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The girls' guide to power: romancing the Cold War Open Access


Other title
Cold War
children's literature
Louise Seaman
progressive education
Margaret Scoggin
Rosamond Du Jardin
May Massee
Bertha Mahony
Ursula Nordstrom
Pierre Bourdieu
Mabel Williams
Betty Cavanna
Ilonka Karasz
Anne Carroll Moore
Anne Emery
girls' culture
Maureen Daly
developmental tasks
young adult literature
Mary Stolz
Robert J. Havighurst
Type of item
Degree grantor
University of Alberta
Author or creator
Allen, Amanda
Supervisor and department
Wallace, Jo-Ann (English and Film Studies)
Examining committee member and department
Demers, Patricia (English and Film Studies)
Devereux, Cecily (English and Film Studies)
Mackey, Margaret (School of Library and Information Studies)
Meagher, Michelle (Women's Studies)
Clark, Beverly Lyon (English, Wheaton College)
Department of English and Film Studies

Date accepted
Graduation date
Doctor of Philosophy
Degree level
This dissertation uses a feminist cultural materialist approach that draws on the work of Pierre Bourdieu and Luce Irigaray to examine the neglected genre of postwar-Cold War American teen girl romance novels, which I call “female junior novels.” Written between 1942 and the late 1960s by authors such as Betty Cavanna, Maureen Daly, Anne Emery, Rosamond du Jardin, and Mary Stolz, these texts create a kind of hieroglyphic world, where possession of the right dress or the proper seat in the malt shop determines a girl’s place within an entrenched adolescent social hierarchy. Thus in the first chapter, I argue that girls’ adherence to consumer-based social codes ultimately constructs a semi-autonomous female society, still under the umbrella of patriarchy, but based on female desire and possessing its own logic. This adolescent female society parallels the network of women who produced (authors, illustrators, editors) and distributed (librarians, critics) these texts to teenaged girls. Invisible because of its all-female composition, middlebrow status, and “feminine control,” yet self-governing for the same reasons, the network established a semi-autonomous space into which left-leaning authors could safely (if subtly) critique American social and foreign policies during the Cold War. Chapter Two examines the first generation of the network, including Anne Carroll Moore, Bertha Mahony, Louise Seaman, and May Massee, who helped to create the children’s publishing industry in America, while Chapter Three investigates the second generation, including Mabel Williams, Margaret Scoggin, and Ursula Nordstrom, who entrenched children’s and adolescent literature in publishing houses and library services. In Chapter Four I explore the shifting concept of what constitutes “quality” within these texts, with an emphasis on the role of authors, illustrators, and critics in defining such value. Chapter Five investigates the use of female junior novels within the classroom, paying particular attention to the role of bibliotherapy, in which these texts were used to help teenagers solve their “developmental tasks,” as suggested by psychologist Robert J. Havighurst. A brief conclusion discusses the fall of the female junior novels and their network, while a coda addresses the republication of these texts today through the “nostalgia press.”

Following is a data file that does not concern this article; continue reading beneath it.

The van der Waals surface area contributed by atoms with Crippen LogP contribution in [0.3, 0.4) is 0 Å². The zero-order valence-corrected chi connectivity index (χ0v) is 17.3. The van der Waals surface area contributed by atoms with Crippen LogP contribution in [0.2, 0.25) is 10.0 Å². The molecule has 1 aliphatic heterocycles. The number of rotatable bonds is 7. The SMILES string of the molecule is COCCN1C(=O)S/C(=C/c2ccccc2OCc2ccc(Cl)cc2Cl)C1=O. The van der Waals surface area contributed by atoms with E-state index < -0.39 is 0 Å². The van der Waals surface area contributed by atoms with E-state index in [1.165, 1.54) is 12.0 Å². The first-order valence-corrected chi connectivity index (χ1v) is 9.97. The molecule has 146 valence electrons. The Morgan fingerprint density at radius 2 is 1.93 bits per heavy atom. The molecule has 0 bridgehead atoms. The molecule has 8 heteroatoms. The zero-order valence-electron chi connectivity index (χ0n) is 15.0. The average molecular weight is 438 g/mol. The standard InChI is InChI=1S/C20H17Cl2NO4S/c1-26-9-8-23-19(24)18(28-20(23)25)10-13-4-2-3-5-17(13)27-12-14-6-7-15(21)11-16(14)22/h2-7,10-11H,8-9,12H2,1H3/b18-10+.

License granted by Amanda Allen ( on 2010-04-14T17:12:48Z (GMT): Permission is hereby granted to the University of Alberta Libraries to reproduce single copies of this thesis and to lend or sell such copies for private, scholarly or scientific research purposes only. Where the thesis is converted to, or otherwise made available in digital form, the University of Alberta will advise potential users of the thesis of the above terms. The author reserves all other publication and other rights in association with the copyright in the thesis, and except as herein provided, neither the thesis nor any substantial portion thereof may be printed or otherwise reproduced in any material form whatsoever without the author's prior written permission.
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